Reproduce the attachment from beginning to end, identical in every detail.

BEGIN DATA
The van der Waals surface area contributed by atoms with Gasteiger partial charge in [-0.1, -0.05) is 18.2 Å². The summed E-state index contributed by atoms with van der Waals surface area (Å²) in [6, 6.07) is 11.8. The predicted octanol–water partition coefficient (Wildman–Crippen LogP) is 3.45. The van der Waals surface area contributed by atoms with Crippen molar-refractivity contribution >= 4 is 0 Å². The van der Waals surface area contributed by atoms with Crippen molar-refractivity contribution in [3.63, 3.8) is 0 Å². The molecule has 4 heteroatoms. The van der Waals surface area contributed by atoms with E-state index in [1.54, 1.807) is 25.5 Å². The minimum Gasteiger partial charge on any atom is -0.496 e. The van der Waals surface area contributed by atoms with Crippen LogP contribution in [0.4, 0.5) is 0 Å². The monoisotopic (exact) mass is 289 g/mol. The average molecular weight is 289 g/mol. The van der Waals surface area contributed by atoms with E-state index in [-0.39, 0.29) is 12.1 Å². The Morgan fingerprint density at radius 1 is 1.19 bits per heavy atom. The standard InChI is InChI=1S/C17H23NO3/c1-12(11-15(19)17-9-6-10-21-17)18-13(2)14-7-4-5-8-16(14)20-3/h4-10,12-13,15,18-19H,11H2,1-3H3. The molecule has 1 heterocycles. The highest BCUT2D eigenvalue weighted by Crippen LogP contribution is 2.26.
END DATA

The van der Waals surface area contributed by atoms with Gasteiger partial charge in [-0.1, -0.05) is 18.2 Å². The summed E-state index contributed by atoms with van der Waals surface area (Å²) in [6, 6.07) is 11.8. The predicted octanol–water partition coefficient (Wildman–Crippen LogP) is 3.45. The van der Waals surface area contributed by atoms with Crippen molar-refractivity contribution >= 4 is 0 Å². The van der Waals surface area contributed by atoms with Crippen molar-refractivity contribution in [3.63, 3.8) is 0 Å². The molecule has 4 heteroatoms. The van der Waals surface area contributed by atoms with E-state index in [1.54, 1.807) is 25.5 Å². The minimum Gasteiger partial charge on any atom is -0.496 e. The van der Waals surface area contributed by atoms with Crippen LogP contribution in [0.4, 0.5) is 0 Å². The monoisotopic (exact) mass is 289 g/mol. The average molecular weight is 289 g/mol. The van der Waals surface area contributed by atoms with E-state index in [-0.39, 0.29) is 12.1 Å². The Morgan fingerprint density at radius 1 is 1.19 bits per heavy atom. The standard InChI is InChI=1S/C17H23NO3/c1-12(11-15(19)17-9-6-10-21-17)18-13(2)14-7-4-5-8-16(14)20-3/h4-10,12-13,15,18-19H,11H2,1-3H3. The molecule has 1 heterocycles. The highest BCUT2D eigenvalue weighted by Crippen LogP contribution is 2.26.